Past Meetup

Catch flaming space dust in a light bucket

Hosted by Star Circle Academy

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The Delta Aquarids are not a particularly energetic meteor shower, and we are not planning an official event. However, there may well be more Delta Aquarids to see than Perseids since the Perseid shower this year falls very close to a full moon.

Above is what you might see if all the meteors appeared at once (they won't!)

Meteors will appear to stream out of the constellation Aquarius which rises in the East/SouthEast at 10:30 PM. Local time. Meteors can appear ANYWHERE in the sky. The best time to see meteors is generally from midnight until sunrise when the leading edge of the earth is running into the debris stream. From sunset to midnight we are on the part of the earth facing away from the action - sort of like looking through the rear window of your car and counting the bugs that splat into it! After midnight we begin to face the direction that we are travelling in our path around the sun. At dawn we are facing in exactly the direction the earth is travelling.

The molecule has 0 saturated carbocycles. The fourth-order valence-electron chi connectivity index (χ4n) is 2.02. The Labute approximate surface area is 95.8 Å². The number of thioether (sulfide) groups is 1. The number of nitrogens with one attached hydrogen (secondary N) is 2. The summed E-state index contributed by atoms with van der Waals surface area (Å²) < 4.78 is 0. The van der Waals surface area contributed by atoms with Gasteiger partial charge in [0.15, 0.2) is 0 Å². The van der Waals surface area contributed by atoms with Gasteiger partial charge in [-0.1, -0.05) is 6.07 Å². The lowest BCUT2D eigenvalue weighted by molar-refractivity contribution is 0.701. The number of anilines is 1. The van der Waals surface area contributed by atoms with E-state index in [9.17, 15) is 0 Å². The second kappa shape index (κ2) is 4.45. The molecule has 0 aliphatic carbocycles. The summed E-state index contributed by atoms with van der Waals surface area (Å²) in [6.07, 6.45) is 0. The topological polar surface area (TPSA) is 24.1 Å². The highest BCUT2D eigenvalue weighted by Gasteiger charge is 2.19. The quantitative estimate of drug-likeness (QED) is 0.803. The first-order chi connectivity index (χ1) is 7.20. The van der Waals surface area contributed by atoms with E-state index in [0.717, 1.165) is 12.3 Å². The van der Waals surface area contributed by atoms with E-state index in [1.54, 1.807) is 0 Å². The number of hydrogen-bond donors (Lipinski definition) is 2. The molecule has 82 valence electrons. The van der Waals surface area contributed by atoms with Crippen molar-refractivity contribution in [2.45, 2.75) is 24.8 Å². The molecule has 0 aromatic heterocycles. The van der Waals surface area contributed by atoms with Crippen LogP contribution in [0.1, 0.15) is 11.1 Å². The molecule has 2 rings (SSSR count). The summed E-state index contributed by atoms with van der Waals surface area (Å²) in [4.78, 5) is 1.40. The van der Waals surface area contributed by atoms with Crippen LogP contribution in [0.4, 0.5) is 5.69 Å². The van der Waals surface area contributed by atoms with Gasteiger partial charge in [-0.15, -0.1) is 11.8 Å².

If you have to decide whether to get up early TUESDAY morning or stay up late MONDAY night, we recommend getting up 2 hours before sunrise on TUESDAY.

If you'd like to try to take photos of the meteor shower, please see here for tips:

• Photographing Meteors (http://starcircleacademy.com/2010/11/meteors)
• Is it really a Meteor? (http://starcircleacademy.com/2012/09/little-streakers/) (Don't leap to the conclusion that you got a meteor - you probably didn't!)

This is what it might look like if you track the sky using an Equatorial mount and turn it into a timelapse movie.

https://www.youtube.com/watch?v=gTpDV5ZH3tQ